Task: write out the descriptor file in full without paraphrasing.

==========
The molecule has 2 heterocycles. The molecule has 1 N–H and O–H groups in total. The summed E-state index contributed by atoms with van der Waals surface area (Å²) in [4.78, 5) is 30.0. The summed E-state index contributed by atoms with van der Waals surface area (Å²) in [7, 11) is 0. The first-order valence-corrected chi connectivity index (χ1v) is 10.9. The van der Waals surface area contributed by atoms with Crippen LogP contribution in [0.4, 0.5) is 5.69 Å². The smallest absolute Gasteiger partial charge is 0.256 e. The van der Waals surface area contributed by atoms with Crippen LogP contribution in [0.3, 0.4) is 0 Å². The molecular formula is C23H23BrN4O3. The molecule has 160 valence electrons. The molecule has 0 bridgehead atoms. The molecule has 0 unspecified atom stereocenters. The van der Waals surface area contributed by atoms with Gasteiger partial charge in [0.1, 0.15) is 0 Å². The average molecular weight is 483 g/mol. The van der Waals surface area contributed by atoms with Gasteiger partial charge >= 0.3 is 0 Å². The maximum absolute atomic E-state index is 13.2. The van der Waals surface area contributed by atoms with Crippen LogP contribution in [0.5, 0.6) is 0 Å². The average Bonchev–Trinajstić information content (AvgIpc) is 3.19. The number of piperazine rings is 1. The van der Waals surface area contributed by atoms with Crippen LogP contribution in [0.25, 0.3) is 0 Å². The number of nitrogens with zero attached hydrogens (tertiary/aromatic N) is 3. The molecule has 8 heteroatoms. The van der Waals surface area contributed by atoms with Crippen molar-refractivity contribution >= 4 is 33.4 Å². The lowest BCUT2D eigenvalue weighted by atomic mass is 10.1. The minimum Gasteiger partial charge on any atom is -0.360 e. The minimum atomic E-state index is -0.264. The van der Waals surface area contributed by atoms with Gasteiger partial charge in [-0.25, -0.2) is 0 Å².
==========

The molecule has 2 heterocycles. The molecule has 1 N–H and O–H groups in total. The summed E-state index contributed by atoms with van der Waals surface area (Å²) in [4.78, 5) is 30.0. The summed E-state index contributed by atoms with van der Waals surface area (Å²) in [7, 11) is 0. The first-order valence-corrected chi connectivity index (χ1v) is 10.9. The van der Waals surface area contributed by atoms with Crippen LogP contribution in [0.4, 0.5) is 5.69 Å². The smallest absolute Gasteiger partial charge is 0.256 e. The van der Waals surface area contributed by atoms with Crippen LogP contribution in [0.3, 0.4) is 0 Å². The molecular formula is C23H23BrN4O3. The molecule has 160 valence electrons. The molecule has 0 bridgehead atoms. The molecule has 0 unspecified atom stereocenters. The van der Waals surface area contributed by atoms with Gasteiger partial charge in [0.1, 0.15) is 0 Å². The average molecular weight is 483 g/mol. The van der Waals surface area contributed by atoms with Gasteiger partial charge >= 0.3 is 0 Å². The maximum absolute atomic E-state index is 13.2. The van der Waals surface area contributed by atoms with Crippen LogP contribution in [0.5, 0.6) is 0 Å². The average Bonchev–Trinajstić information content (AvgIpc) is 3.19. The number of piperazine rings is 1. The van der Waals surface area contributed by atoms with Crippen LogP contribution in [0.25, 0.3) is 0 Å². The number of nitrogens with zero attached hydrogens (tertiary/aromatic N) is 3. The molecule has 8 heteroatoms. The van der Waals surface area contributed by atoms with Crippen molar-refractivity contribution >= 4 is 33.4 Å². The lowest BCUT2D eigenvalue weighted by atomic mass is 10.1. The minimum Gasteiger partial charge on any atom is -0.360 e. The minimum atomic E-state index is -0.264. The van der Waals surface area contributed by atoms with Gasteiger partial charge in [-0.25, -0.2) is 0 Å².